Lean thinking really is about recognizing this "third wave" of management: first, there was task analysis. Then, we focused on business process engineering. Now, we look specifically at knowledge and value creation.

Lean thinking at its core is only 4 principles: add nothing but value (eliminate waste), center on the people who add value, flow value from demand (defer decisions), and optimize across the organization.

This book explains these principles as applied to product development -- which is quite different than lean production.

It really should have the same business impact that Goldratt's THE GOAL had back in the 1980's, if more would take notice.
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Format: Hardcover
Thumbs up, but I'd recommend you attend his workshops over the book if the opportunity presents itself.

The book is written as a fictional account of a company's journey from process hell to an environment where engineers can devote themselves more completely to the craft they love. It is complete with protagonists and antagonists. The many men and women who have devoted large portions of their careers to wrestling with new product development process issues and trying to improve the quality and efficiency of product development processes may justifiably take offense at being cast as the antagonist, but it wouldn't be much of a story without the villains.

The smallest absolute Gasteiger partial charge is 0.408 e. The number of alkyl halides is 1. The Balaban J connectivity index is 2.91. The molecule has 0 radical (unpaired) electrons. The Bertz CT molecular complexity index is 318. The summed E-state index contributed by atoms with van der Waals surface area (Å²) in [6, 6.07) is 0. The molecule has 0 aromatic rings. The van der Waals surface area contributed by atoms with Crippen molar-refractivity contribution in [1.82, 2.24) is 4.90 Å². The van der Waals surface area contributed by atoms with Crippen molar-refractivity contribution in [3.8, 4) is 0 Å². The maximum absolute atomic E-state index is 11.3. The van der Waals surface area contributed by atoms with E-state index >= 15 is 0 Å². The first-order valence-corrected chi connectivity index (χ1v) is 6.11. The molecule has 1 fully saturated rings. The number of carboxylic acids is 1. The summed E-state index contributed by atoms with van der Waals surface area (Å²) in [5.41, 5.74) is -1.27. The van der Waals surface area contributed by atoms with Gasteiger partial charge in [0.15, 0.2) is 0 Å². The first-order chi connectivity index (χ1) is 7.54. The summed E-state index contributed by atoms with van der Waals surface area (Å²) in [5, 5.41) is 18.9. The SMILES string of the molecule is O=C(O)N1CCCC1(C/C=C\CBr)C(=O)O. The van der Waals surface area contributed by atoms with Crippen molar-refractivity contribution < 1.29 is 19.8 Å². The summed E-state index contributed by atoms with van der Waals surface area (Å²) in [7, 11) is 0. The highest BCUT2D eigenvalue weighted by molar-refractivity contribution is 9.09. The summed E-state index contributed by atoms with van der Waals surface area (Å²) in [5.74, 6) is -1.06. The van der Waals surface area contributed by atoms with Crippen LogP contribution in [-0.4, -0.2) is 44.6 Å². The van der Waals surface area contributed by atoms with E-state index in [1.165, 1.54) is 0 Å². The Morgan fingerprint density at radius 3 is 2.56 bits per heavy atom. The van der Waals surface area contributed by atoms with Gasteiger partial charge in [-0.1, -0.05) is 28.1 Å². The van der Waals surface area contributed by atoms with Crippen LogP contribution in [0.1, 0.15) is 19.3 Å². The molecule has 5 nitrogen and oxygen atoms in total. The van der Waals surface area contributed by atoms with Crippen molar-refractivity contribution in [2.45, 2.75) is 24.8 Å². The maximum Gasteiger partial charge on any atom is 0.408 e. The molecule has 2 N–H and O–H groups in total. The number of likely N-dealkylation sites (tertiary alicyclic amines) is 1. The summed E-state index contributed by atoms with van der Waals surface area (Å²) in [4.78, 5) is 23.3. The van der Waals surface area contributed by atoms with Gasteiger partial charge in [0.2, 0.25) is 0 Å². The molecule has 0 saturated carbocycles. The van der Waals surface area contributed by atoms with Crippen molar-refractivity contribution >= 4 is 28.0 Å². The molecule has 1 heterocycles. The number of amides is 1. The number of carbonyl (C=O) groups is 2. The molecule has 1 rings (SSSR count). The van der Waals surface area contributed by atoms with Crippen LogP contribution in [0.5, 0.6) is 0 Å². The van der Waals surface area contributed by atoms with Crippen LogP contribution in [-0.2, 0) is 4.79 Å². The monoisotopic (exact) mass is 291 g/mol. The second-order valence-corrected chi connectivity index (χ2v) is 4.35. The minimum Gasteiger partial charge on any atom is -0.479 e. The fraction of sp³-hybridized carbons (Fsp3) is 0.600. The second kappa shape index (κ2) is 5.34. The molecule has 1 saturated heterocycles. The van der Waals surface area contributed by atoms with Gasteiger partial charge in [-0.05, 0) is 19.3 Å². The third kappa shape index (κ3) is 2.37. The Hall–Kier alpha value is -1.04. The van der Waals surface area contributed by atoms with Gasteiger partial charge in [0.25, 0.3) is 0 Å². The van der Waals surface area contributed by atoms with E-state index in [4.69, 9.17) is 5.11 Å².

The book raises some very good issues and points out some very good practices that have contributed to Toyota's success. Toyota's design philosophy is optimized for lowest possible risk to model year goals. American management teams would do well to think about optimizing for low risk instead of highest efficiency and lowest development cost. For many companies the cost of developing a new product is a fairly modest portion of their overall cost structure and the price they pay for missing new product introduction dates is far greater than the gains from tailoring their internal processes for the lowest cost development.

The implementation of highly redundant development paths (called sets in the book) will be far less revolutionary than the book would have you believe. It really comes down to a willingness and ability to make the necessary investments. Readers who have studied Japanese companies will find much that is familiar. Publicly held Japanese companies are far less driven by quarterly results than are their American counter parts.